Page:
2001 The John Douglas French Alzheimer's Foundation Postdoctoral Fellowship.
2001 Art Linkletter Award for the Distinguished Postdoc of the Year, the John Douglas French Alzheimer's Foundation.
2002 National Institute of Health, Career Development Award for Mentored Physician Scientists (KO8).
2003-present Examiner for Neurology Oral Boards, the American Board of Psychiatry and Neurology.
2003 The Larry L. Hillblom Foundation Startup Grantee.
2003 The Ellison Medical Foundation New Scholar in Aging (2nd - 4th year support declined due to funding overlap).
2004 Alfred P. Sloan Foundation Research Fellowship in Neuroscience.
2008 Junior Faculty Preclinical Research Award, Neurology, UCLA.
2008 National Institute of Health, Career Development Award for Independent Physician Scientists (KO2).
2008 Klingenstein Foundation the 12th Robert H. Ebert Clinical Scholar (given to the most outstanding physician scientist of the year among awardees).
2008 Klingenstein Fellowship Awards in the Neuroscience.
2008 The McKnight Neuroscience Foundation Brain Disorder Award.
2009 Elected Member, American Neurological Association.
2009 Derek Denny-Brown Neurological Scholar Award, American Neurological Association (ANA) (This award is given each year to a young ANA member "who has achieved a significant stature in neurological research and who promises to continue making major contributions to the field of Neurology". The awardee presents his/her work at the annual ANA meeting.)

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Board Certifications

2003-present Board Certification in Neurology, American Board of Psychiatry and Neurology.
2003-present Examiner for Oral Board Exams, American Board of Psychiatry and Neurology (To serve as a national level Board Examiner is regarded as having a high level of professional competence).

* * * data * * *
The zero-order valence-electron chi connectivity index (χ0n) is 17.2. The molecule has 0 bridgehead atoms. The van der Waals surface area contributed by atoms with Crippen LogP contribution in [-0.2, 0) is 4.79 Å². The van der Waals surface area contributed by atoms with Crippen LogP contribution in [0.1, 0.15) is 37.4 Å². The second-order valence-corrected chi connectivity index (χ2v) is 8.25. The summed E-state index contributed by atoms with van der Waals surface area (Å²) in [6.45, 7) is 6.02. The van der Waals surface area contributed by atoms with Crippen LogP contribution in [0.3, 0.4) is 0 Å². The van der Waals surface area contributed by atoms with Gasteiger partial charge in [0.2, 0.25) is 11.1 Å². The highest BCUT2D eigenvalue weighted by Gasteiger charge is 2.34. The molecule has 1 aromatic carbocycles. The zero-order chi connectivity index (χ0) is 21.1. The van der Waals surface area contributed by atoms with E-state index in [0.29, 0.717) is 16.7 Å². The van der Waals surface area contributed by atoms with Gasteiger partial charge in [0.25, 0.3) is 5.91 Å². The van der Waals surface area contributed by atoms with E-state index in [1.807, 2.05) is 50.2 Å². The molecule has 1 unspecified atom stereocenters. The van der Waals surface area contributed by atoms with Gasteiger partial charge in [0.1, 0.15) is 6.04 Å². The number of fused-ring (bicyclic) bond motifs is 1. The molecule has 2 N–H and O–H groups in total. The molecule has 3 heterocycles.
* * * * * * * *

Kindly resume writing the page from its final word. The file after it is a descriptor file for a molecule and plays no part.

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Publications

  • Gold MS, White DM, Ahlgren SC, Guo M, and Levine JD. Catecholamine-induced mechanical sensitization of cutaneous nociceptors in the rat. Neuroscience Letters 1994;175:166-170.
  • Guo M, Bier E, Jan LY, and Jan YN. tramtrack acts as a downstream gene of numb in specifying distinct daughters during multiple asymmetric divisions in the Drosophila PNS. Neuron 1995;14:913-925. [This paper was featured in the following review. Badenhorst, P., Harrison, S., and Travers, A. "End of the line? Tramtrack and cell fate determination in Drosophila" Genes to Cells 1996;1:707-716.]
  • Guo M, Jan LY, and Jan YN. Control of daughter cell fates during asymmetric division, interaction of Numb and Notch, Neuron 1996;17:27-41. [This paper is featured in the following review. Campos-Ortega JA. "Numb diverts Notch pathway off the tramtrack." Neuron 1996,17:1-4, and Trends in Genetics 1996; 10:399.]
  • Guo M, and Hay B. Cell proliferation and apoptosis. Current Opinion in Cell Biology 1999;11:745-752.
  • Xu P, Vernooy SY, Guo M, and Hay BA. The Drosophila microRNA mir-14 suppresses cell death and is required for normal fat metabolism. Current Biology 2003;13:790-795. [This paper is featured in Cell 2003;113:673-676. The Scientist 2003;June 16. Current Biology 2003;13:R473-R475.]
  • Guo M, Hong E, Fernandes J, Zipursky SL, and Hay B. A reporter for amyloid precursor protein gamma-secretase activity in Drosophila. Human Molecular Genetics 2003;12:2669-2678. (Corresponding author) [This paper is ranked "exceptional" with a ranking factor of 9.0 by Faculty of 1000 (http://www.facultyof1000.com/article/12944419).
  • Hay BA, and Guo M. Coupling cell growth, proliferation and death: Hippo weighs in. Dev. Cell 2003;5:361-363.
  • Xu P, Guo M, and Hay BA. MicroRNAs and the regulation of cell death, Trends in Genetics 2004;20:617-624.
  • Hay BA, Huh JR, and Guo M. The genetics of cell death: approaches, insights and opportunities in Drosophila, Nature Review Genetics 2004;5:911-922.